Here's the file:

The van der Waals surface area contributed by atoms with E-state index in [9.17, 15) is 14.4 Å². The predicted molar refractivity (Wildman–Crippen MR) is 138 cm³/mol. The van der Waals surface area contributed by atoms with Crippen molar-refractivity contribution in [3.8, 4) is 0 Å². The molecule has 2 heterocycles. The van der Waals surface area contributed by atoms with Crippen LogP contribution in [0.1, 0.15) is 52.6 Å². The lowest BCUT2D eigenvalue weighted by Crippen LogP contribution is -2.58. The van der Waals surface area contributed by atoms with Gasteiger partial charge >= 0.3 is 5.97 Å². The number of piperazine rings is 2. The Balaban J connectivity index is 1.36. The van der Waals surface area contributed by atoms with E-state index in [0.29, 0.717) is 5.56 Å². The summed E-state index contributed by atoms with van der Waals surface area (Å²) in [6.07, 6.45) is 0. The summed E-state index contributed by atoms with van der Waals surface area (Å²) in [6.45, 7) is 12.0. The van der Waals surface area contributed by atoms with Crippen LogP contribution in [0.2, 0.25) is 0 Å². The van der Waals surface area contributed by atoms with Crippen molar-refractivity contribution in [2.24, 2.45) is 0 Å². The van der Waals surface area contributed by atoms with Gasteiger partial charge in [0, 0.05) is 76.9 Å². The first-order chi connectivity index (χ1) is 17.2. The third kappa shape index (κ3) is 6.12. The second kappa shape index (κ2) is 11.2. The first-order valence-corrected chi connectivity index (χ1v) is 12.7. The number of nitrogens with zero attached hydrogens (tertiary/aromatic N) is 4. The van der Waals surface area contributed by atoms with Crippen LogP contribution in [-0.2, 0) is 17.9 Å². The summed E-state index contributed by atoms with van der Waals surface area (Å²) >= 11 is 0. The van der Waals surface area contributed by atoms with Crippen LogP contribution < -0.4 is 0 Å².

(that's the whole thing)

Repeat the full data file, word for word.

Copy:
The van der Waals surface area contributed by atoms with E-state index in [9.17, 15) is 14.4 Å². The predicted molar refractivity (Wildman–Crippen MR) is 138 cm³/mol. The van der Waals surface area contributed by atoms with Crippen molar-refractivity contribution in [3.8, 4) is 0 Å². The molecule has 2 heterocycles. The van der Waals surface area contributed by atoms with Crippen LogP contribution in [0.1, 0.15) is 52.6 Å². The lowest BCUT2D eigenvalue weighted by Crippen LogP contribution is -2.58. The van der Waals surface area contributed by atoms with Gasteiger partial charge >= 0.3 is 5.97 Å². The number of piperazine rings is 2. The Balaban J connectivity index is 1.36. The van der Waals surface area contributed by atoms with E-state index in [0.29, 0.717) is 5.56 Å². The summed E-state index contributed by atoms with van der Waals surface area (Å²) in [6.07, 6.45) is 0. The summed E-state index contributed by atoms with van der Waals surface area (Å²) in [6.45, 7) is 12.0. The van der Waals surface area contributed by atoms with Crippen LogP contribution in [0.2, 0.25) is 0 Å². The van der Waals surface area contributed by atoms with Crippen molar-refractivity contribution in [2.24, 2.45) is 0 Å². The van der Waals surface area contributed by atoms with Gasteiger partial charge in [0, 0.05) is 76.9 Å². The first-order chi connectivity index (χ1) is 17.2. The third kappa shape index (κ3) is 6.12. The second kappa shape index (κ2) is 11.2. The first-order valence-corrected chi connectivity index (χ1v) is 12.7. The number of nitrogens with zero attached hydrogens (tertiary/aromatic N) is 4. The van der Waals surface area contributed by atoms with Crippen LogP contribution in [-0.2, 0) is 17.9 Å². The summed E-state index contributed by atoms with van der Waals surface area (Å²) >= 11 is 0. The van der Waals surface area contributed by atoms with Crippen LogP contribution < -0.4 is 0 Å².